The Irish Marine Federation (IMF) is promoting a necklace of over 60 Irish coastal marinas and pontoons as a central theme of its London Boat Show promotion that opens at ExCeL in London’s Docklands this morning.
The IMF is supporting the Irish Marina Operators Association (IMOA) who are keen to attract more visiting UK boats to Ireland this Summer. Eight Irish marinas have made the ‘voyage’ to London to promote their coastal facilities to the estimated 100,000 UK boating enthusiasts that will visit the international show over the next ten days. Marinas from Eight Irish Counties are represented on the stand including Dublin marinas at Dun Laoghaire and Malahide and Cork Harbour Marinas at Royal Cork Yacht Club in Crosshaven along with Greystones marina in Couty Wicklow, Carlingford marina in County Louth and Kilrush Marina in County Clare, Kimore Quay in Wexford and Fenit in County Kerry are among Irish marina representatives manning the Irish stand. ‘The aim is to assist UK visitors planning a trip across the Irish sea this Summer to enjoy the full benefits of the Irish coast’ says IMF Board Member Gerry Salmon of MGM Boats who has co–ordinated the Irish stand and hopes it will be the start of a regular appearance for Ireland at the International exhibition.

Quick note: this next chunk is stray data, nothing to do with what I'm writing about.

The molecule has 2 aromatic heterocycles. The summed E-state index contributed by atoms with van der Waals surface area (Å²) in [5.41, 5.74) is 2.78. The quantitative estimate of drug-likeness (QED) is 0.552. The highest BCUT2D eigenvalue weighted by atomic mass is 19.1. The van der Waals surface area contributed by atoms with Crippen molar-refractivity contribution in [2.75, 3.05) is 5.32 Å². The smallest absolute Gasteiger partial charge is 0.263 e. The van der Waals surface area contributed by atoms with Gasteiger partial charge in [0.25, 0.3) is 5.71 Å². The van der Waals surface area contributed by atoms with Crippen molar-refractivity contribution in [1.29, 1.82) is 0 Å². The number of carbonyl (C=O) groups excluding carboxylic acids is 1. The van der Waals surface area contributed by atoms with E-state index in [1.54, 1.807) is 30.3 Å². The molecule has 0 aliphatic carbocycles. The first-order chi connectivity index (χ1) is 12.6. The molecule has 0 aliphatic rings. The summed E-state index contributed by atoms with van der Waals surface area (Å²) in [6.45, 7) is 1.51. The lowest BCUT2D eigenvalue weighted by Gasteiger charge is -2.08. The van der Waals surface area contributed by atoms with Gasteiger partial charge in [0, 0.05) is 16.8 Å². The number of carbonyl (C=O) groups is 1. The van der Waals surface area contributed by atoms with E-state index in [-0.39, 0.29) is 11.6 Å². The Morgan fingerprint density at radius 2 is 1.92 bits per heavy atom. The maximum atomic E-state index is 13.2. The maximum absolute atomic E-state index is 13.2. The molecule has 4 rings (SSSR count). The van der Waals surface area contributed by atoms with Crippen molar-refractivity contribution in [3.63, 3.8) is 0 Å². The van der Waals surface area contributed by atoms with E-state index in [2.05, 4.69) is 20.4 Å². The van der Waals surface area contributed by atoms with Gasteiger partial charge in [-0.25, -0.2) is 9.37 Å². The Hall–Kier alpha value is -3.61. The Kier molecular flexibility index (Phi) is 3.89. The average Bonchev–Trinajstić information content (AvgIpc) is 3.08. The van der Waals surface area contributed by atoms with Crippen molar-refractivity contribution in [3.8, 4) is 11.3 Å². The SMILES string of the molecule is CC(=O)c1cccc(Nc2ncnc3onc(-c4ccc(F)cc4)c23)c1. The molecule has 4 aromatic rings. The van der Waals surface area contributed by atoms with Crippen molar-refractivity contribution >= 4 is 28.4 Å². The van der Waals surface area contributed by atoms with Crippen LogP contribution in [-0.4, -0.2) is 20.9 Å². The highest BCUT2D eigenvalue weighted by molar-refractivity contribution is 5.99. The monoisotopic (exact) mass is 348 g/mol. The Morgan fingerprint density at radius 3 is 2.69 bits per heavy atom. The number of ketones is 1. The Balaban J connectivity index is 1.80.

Members and non-members are most welcome to call by the stand F046, conveniently located near the Guinness stand.
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David O'Brien (left) Chairman of the Irish Marine Federation, Howard Pridding, Chief Executive of the British Marine Federation (centre) and Mats Eriksson of Sweboat in Sweden.
Did Southampton Boat Show 2015 that ended at the weekend mark the end of the recession for the Irish Marine trade? That depends on who you talk to but if numbers are any evidence to go by there was plenty more Irish faces among the 110,000 that enjoyed a taste of Britain’s biggest boating festival.
Irish show-goers made good use of the Flybe connections from Dublin and the sprinkling of Irish marine firms among the 500 exhibitors gave a great sense of pre-recessionary times.
Mid–week wet weather may have dragged down attendance numbers but it failed to dampen the mood at this year’s Show.
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The 2015 Irish Maritime Forum will take place at the National Maritime College of Ireland (NMCI) in Ringaskiddy on Friday, September 25th, and will be officially opened by the Minister for Agriculture Food and the Marine, Simon Coveney, TD. The forum will look at the ocean of opportunities that exist within the sector and concentrate on the key drivers that are set to change the sector in the future.
“The themes of this year’s conference, “Success through Synergy – an Innovation & Dynamic approach to the future” is something that goes to the very core of the NMCI’s business model” says Conor Mowlds, Head of College at the NMCI “Our growth and success over the last years, both here and abroad, has been based on working closely with business partners, clients, and stakeholders, to determine what the market needs and responding to it effectively. In its very essence, supporting the College the country wants, by providing the College the country needs.”